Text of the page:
Allsop Residential auctioneer Gary Murphy has predicted a sustained level of activity this year after the firm posted a 2016 total that was just 2% down on the previous year.
Allsop’s last residential auction of 2016 raised £46.6m to bring its year-end residential total to £436m. It raised £445m the previous year.
The sale’s success rate was 74%. Sixteen of the 214 December lots sold prior and 126 sold in the room.
Murphy said: “We are pleased, given the difficulties in 2016, particularly the Brexit vote. We were expecting a more modest success rate in December.”
Of 13 lots offered without planning approval, 11 sold. “The bargain-hunters were out in force,” Murphy said.
“The market is still active, but as always there is uncertainty going into a new year,” he added. “Events will test the markets, but we are confident that activity will remain sustained. There is an embedded mentality to do business as usual.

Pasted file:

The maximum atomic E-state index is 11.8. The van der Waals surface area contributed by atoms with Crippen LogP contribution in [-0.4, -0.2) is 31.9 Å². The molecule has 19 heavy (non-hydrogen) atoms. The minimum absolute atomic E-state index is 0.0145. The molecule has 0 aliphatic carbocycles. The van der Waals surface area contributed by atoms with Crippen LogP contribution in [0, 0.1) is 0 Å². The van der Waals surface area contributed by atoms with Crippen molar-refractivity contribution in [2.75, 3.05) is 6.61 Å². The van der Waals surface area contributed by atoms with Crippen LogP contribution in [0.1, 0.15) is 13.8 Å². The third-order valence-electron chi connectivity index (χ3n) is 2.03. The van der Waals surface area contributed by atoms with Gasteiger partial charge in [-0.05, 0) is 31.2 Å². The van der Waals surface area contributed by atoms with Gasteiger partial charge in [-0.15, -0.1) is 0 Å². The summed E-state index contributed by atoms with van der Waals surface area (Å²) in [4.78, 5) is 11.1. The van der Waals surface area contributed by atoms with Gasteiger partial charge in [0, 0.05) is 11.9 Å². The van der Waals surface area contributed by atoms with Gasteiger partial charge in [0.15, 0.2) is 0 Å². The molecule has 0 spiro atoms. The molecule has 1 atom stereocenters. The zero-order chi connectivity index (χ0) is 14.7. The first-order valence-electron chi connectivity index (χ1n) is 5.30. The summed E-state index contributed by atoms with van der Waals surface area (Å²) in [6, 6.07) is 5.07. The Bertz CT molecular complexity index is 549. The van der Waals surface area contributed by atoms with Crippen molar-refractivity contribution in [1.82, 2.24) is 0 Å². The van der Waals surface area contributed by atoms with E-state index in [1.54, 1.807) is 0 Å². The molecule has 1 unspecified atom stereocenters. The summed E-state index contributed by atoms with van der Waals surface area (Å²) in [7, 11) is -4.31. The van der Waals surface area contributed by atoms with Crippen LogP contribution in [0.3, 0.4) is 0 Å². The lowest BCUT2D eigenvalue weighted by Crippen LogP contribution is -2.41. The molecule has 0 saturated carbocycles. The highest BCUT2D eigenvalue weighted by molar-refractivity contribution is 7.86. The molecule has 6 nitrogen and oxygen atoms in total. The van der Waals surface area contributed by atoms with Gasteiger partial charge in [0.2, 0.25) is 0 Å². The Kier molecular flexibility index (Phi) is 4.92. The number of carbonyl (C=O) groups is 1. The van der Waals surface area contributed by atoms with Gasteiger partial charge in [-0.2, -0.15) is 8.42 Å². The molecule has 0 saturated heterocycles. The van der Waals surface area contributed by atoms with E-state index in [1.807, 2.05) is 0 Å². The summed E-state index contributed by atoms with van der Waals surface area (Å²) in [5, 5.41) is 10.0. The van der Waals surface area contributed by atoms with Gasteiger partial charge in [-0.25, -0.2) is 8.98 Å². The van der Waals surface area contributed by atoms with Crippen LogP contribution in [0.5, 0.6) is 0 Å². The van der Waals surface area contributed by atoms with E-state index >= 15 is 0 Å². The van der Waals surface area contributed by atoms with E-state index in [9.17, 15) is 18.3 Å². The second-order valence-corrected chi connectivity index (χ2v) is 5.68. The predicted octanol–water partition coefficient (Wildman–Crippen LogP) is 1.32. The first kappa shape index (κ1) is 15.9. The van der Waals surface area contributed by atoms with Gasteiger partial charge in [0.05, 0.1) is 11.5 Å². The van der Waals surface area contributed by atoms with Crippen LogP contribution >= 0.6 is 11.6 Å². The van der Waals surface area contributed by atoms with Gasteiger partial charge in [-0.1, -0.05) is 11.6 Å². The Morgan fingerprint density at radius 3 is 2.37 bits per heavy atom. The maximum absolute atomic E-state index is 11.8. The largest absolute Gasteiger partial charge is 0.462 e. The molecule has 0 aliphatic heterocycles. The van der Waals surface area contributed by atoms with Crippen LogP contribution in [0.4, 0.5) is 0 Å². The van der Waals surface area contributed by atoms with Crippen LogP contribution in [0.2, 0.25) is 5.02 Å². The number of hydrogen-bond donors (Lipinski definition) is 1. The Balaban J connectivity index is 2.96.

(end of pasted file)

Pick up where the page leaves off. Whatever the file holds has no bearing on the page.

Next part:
“We should see steady growth. London will slow a bit, but there will be no fall in values.”
Murphy said auction houses must ensure that reserves are set correctly. “The reserve is the number-one thing to get right, and that is done by giving the right advice to clients,” he said.
The sale took place on 15 December at the Cumberland Hotel, W1.
Terraces are snapped up
A terraced house in Hampstead, NW3, that had been converted into two flats and a maisonette, sold for £1.6m, while a terraced house in Bath, Somerset, sold for £940,000 off a guide price of £900,000-plus.